Forget BSE - everyone is back on beef ...

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The Independent Online
BEEF IS firmly back on the British menu, and meat consumption is at its highest for nearly 20 years, returning to a level not seen since before the BSE crisis, according to latest figures from the Meat and Livestock Commission.

Indeed, one of London's best known "steak-frites" restaurant chains, Chez Gerard, last week announced a 20 per cent increase in its annual profits, from pounds 3m to pounds 3.65m.

Jasma Patel, the company's marketing director, said: "We found that because of reassurances made about our beef and its quality, people have continued to eat it. We are selling more beef steaks than ever. During the BSE crisis we had four restaurants, now we're up to seven, with another planned.

"It's not just people going back to eating meat, but people eating good quality beef, now more than ever," she said.

But exactly why Britain's carnivorous cravings have been rekindled is unclear. There is still widespread concern in the scientific community about the safety of beef. Directly after the BSE crisis in 1996, beef sales dropped by 30 per cent. Latest figures from the MLC show this trend has been reversed.

Recent health scares, such as those surrounding BSE and E.coli, have brought about a change in meat-eating habits. The types of meats that are being eaten are changing, with poultry and pork becoming more popular, but overall meat consumption is up. Recent market research carried out by Taylor Nelson Sofres found that roast beef was still the most popular Sunday meal, though more people were eating it out, rather than preparing it themselves.

"The figures fluctuate from month to month, and sales do tend to drop during the summer, but otherwise people are buying meat again," said Ray Barrowdale, an MLC spokesman.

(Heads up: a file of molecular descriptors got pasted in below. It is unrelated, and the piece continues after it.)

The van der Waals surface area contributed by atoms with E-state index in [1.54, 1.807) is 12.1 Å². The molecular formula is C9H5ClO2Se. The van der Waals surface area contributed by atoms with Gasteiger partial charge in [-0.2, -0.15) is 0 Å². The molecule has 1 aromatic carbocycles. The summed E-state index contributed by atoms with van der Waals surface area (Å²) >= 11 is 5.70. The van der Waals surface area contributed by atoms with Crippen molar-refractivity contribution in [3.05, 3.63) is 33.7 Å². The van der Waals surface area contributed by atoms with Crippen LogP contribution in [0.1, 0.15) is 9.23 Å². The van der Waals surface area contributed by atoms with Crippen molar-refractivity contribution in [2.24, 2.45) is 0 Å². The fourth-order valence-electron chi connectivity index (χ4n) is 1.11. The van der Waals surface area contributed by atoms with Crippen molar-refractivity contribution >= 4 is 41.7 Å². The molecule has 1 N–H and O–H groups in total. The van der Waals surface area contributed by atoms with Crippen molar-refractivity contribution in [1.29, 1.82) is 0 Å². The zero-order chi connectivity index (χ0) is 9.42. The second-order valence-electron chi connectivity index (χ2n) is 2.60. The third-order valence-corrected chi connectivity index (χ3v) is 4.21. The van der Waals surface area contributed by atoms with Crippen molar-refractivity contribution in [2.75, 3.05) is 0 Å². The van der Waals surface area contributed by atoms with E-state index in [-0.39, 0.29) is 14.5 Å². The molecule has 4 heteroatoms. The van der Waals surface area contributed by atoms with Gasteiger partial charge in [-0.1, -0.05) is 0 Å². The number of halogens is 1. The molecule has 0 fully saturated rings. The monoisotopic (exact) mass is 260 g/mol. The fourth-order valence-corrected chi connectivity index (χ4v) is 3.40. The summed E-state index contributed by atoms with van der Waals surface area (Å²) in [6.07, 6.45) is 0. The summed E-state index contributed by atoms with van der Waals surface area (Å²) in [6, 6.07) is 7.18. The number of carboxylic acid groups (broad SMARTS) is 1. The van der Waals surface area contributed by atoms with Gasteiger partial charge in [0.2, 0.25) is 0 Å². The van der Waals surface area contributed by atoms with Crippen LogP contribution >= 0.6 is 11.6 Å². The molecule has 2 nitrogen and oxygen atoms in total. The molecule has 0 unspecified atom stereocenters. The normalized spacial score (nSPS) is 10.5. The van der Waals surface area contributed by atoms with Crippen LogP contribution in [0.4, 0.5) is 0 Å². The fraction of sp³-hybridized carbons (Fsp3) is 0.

The estimated total of average meat consumption per person in 1998 was 71.6 kilograms, rising from 68.1kg in 1996. The amount of lamb and poultry remained unchanged, while there was a slight drop of 0.2kg in bacon from its 1996 figure of 8kg and a rise of 1.5kg for pork, bringing its 1998 estimated total to 14.7kg.

"The way people react to things like this depends largely on how it is covered in the media. As the story changes and they learn more about it, more people begin to eat beef again," said Mr Barrowdale. "We've noticed that it's been the same with other food scares, demand dropping off, but it usually recovers after a while. The 1996 beef scare was probably the worst to hit the meat industry in our lifetime."

But vegetarians are not convinced that we are still a nation of meat- eaters. The Vegetarian Society has also studied the nation's eating habits and found that 82 per cent of people believed there would be more vegetarians in the future.

There were four million vegetarians in Britain, with the figure growing by about 5,000 per week, according to the society's spokesman, Chris Dessent. Three-quarters of those surveyed believed people would eat less meat in the future.

"Meat-eating is generally perceived to be the diet of the past," he said.

Last Friday, Sir Kenneth Calman, the Government's former chief medical officer, told the BSE inquiry that between 1989 and 1995 the public was repeatedly reassured that beef was safe to eat, while safeguards in slaughterhouses were being flouted.

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